ship. For first-time participant Lindsay Ruebens, the institute taught her the importance that leaders practice service to others, not just lead and expect others to follow. But it was the workshop on the Eucharist that she found most meaningful. “The workshop ‘Holy Eucharist: Food, Medicine and Comfort’ embodied the meaning of the institute,” said Lindsay, a rising senior at Charlotte Catholic High School. Each participant was assigned to
the hospital and is recovering at his grandparents’ home. The piggy bank collection kicked off a fundraiser in Ballantyne Village July 21-22. The fundraiser included a silent auction, autograph sessions by Panthers and Bobcats players, music and children’s activities. Also, restaurants in the shopping center will donate a portion of their weekend proceeds. Contact Staff Writer Karen A. Evans by calling (704) 370-3354 or e-mail firstname.lastname@example.org. Want to Help? For more information, or to have a piggy bank placed at your business, call (704) 814-7014.
a small group that discussed the topic, utilized the skills and planned specific activities and prayer experiences. “The week flew by, with strong bonds formed and difficult skills practiced,” said Peg Ruble, assistant director for youth ministry in the Diocese of Charlotte The 2007 institute will be held in Smithfield at the Short Journey Center June 17-22. Contact Staff Writer Karen A. Evans by calling (704) 370-3354 or e-mail kae-
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around the diocese
Randell paints unique look at icons, Christian faith
ASHEVILLE — Parishioners of the Basilica of St. Lawrence in Asheville recently gathered to view the work of icon painter Elizabeth Randell. Formerly an art teacher and portrait painter, Randell studied the art of painting icons with icon artists in the United States and iconographers in St. Petersburg, Russia. It began when a Russian Orthodox priest asked her to paint an icon, which turned out to be “a spiritual journey.” Icons were originally used to explain church teachings to the uneducated. They are not art for art’s sake, said Randell, but are meant to “enhance a worshipper’s spiritual life through imitation of the person in the icon.” In this way, icons are similar to statues of Catholic saints, she said. “They draw us in and up to God to worship him; a window to heaven,” said Randell. Icons also allow the faithful to “see” God. “Church history says that God was the first to make an icon when he created man — Adam, in his own image,” said Randell. “Jesus was the second image.” “Before the Incarnation, no one could draw God, who was invisible,” she said. “Now, united in the image of man and God, he is circumscribable.”
Photo by Carole McGrotty
Elizabeth Randell discusses her icon paintings at the Basilica of St. Lawrence in Asheville.
CAROLE McGROTTY correspondent
July 21, 2006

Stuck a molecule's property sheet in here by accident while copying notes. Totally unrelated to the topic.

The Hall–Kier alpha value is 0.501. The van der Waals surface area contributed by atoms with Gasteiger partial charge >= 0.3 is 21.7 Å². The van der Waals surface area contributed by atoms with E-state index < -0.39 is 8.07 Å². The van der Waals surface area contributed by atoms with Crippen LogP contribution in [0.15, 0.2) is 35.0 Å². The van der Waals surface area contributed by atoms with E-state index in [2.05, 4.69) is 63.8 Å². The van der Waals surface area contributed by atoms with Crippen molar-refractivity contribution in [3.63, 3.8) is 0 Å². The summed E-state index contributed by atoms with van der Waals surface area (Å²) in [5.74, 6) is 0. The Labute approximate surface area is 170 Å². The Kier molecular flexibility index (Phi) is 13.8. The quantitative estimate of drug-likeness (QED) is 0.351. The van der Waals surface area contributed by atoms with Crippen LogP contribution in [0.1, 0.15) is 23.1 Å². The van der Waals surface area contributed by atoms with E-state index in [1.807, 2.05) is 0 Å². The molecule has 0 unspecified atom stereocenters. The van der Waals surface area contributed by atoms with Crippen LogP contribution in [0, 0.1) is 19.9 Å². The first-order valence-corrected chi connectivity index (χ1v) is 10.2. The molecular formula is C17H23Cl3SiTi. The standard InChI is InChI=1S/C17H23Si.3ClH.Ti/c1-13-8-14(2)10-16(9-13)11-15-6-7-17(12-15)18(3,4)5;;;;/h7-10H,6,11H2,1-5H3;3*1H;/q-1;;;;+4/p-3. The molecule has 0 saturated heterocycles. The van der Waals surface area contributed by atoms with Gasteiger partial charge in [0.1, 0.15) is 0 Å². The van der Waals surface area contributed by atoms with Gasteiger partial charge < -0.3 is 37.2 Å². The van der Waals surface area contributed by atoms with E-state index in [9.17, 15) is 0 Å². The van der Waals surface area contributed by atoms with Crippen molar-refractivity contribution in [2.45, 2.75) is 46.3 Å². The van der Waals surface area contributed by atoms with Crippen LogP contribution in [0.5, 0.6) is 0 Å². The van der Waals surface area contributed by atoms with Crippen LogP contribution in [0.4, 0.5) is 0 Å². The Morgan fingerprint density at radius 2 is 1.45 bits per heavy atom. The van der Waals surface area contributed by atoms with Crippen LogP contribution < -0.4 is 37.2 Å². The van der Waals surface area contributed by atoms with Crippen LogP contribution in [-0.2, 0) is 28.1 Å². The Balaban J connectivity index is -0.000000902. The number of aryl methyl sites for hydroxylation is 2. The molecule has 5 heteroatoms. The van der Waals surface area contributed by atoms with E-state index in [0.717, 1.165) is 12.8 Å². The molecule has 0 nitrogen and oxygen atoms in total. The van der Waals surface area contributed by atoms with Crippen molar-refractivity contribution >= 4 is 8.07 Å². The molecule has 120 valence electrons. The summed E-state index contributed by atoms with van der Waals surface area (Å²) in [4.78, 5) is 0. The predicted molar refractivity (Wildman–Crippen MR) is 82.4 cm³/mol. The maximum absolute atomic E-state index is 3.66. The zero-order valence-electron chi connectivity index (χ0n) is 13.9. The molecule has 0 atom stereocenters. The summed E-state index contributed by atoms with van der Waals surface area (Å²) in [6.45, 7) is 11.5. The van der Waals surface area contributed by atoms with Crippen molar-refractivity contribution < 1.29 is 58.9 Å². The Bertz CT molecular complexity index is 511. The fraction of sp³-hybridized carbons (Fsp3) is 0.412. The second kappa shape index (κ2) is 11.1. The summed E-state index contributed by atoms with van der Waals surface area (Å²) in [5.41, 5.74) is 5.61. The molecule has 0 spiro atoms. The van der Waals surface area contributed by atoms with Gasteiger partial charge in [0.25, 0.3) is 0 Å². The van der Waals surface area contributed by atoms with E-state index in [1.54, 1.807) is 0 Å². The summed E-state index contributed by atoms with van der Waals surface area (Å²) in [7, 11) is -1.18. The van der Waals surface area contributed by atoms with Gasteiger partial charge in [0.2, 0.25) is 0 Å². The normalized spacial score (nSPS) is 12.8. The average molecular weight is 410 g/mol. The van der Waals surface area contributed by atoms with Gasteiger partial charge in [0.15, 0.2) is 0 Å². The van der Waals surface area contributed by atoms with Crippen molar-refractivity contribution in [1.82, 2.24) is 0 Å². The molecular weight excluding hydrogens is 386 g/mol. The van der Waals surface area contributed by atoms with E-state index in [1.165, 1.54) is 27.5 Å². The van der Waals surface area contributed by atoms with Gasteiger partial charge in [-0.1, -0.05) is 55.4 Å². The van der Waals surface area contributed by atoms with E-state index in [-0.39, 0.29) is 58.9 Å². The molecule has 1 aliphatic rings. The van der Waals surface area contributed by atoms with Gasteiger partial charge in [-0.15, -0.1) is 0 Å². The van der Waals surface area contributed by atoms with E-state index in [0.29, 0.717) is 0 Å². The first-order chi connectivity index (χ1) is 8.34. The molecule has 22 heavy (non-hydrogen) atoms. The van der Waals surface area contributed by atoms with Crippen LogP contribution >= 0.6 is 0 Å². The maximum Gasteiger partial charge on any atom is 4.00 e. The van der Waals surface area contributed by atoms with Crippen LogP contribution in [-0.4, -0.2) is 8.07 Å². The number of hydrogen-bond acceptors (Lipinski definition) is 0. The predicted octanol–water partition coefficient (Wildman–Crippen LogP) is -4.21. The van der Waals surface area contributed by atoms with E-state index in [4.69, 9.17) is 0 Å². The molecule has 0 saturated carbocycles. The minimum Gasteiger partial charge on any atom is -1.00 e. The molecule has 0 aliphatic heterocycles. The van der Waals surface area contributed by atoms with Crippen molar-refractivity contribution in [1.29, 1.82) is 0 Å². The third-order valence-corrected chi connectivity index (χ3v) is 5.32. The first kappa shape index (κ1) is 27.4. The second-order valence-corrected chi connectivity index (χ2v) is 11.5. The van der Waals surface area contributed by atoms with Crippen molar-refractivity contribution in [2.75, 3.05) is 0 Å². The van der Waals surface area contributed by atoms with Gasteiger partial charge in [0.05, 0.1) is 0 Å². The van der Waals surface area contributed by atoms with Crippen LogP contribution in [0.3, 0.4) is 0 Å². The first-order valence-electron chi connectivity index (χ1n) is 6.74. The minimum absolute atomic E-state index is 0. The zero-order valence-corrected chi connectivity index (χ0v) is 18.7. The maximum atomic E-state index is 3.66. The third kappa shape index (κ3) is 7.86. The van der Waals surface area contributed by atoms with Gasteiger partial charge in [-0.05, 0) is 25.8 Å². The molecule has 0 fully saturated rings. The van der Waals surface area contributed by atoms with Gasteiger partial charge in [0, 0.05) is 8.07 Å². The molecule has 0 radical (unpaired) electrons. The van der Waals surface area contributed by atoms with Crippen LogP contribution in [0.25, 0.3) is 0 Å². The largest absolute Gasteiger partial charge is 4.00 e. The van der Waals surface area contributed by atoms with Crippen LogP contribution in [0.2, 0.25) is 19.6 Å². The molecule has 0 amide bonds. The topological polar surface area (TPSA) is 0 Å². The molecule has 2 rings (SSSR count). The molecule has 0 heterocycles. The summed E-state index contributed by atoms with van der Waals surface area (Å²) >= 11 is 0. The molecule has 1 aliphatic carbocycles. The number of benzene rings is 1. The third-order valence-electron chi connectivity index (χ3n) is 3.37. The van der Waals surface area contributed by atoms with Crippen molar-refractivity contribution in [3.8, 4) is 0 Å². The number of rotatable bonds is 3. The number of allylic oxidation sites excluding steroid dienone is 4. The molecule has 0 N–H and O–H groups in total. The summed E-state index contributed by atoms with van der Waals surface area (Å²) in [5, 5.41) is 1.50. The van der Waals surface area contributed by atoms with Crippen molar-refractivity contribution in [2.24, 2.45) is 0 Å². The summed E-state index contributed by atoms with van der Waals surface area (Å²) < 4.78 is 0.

Marianist priests celebrate jubilees in North Carolina CHARLOTTE — Two Marianist priests with ties to the Diocese of Charlotte are celebrating jubilees this year. Marianist Father Richard Kuhn celebrates 60 years as a priest this month. Marianist Father George Onida celebrated 25 years as a priest in May. Father Kuhn was ordained in July 1958. In addition to teaching at Charlotte Catholic High School, he also served as a teacher and chaplain at high schools in Florida, New York, Ohio and Pennsylvania. In 1985, he began ministering at retreat centers and currently resides at the Marianist community in Topsail Beach, N.C. Father Onida was ordained in May 1986 and served as a pastor or assistant pastor in Puerto Rico, Peru and New York. Father Onida, who now resides at the San Juan Diego Marianist community in Charlotte, is assisting with Hispanic ministry in the Diocese of Charlotte. The Society of Mary (Marianists) is an international Catholic religious order of priests and brothers with more than 600 serving in the United States, India, Eastern Africa and Mexico. In the United States, the Marianists sponsor three universities, 18 high schools, 12 parishes and several retreat centers. Blessed William Joseph Chaminade founded the Society of Mary in France in 1817. The order has been present in the United States since 1849.
Glenmary Father Richard Kuhn
Glenmary Father George Onida Also residing in Charlotte are Marianist Brother Gerard Sullivan, who is retired, and Brother Tobias Ferrer, who is in formation.
July 21, 2006
The Catholic News & Herald 7
FROM THE COVER
Many gather, rejoice for Sparta church’s 40th SPARTA, from page 1
and C. Morris Boyd were a few of the pastors to serve Sparta Catholics after the Glenmary priests. Father Patrick Winslow served the church from July 2004 until July 2006. Church member Betsy Dillon remembers those early Masses in homes and the shoe factory. “We’ve grown so much. We now have a large Hispanic community and a Spanish-language Mass,” she said. “We’ve become an established church in the mountains.” “I’m extremely proud to see what it has become,” said Father Lewis. “Bishop Waters and the Darrs had a vision that is being fulfilled. It’s a tremendously wonderful feeling.” “It feels great to celebrate 40 years not just of the building, but the Catholic community here that has grown and shows the Catholic faith to people here in the mountains,” said Father Dinh. “A mustard seed was sown here that has grown into a large plant of God’s love and faith,” he said. “Alleghany County will be a better place because the Catholic Church is here,” said Bishop Jugis. Contact Editor Kevin E. Murray by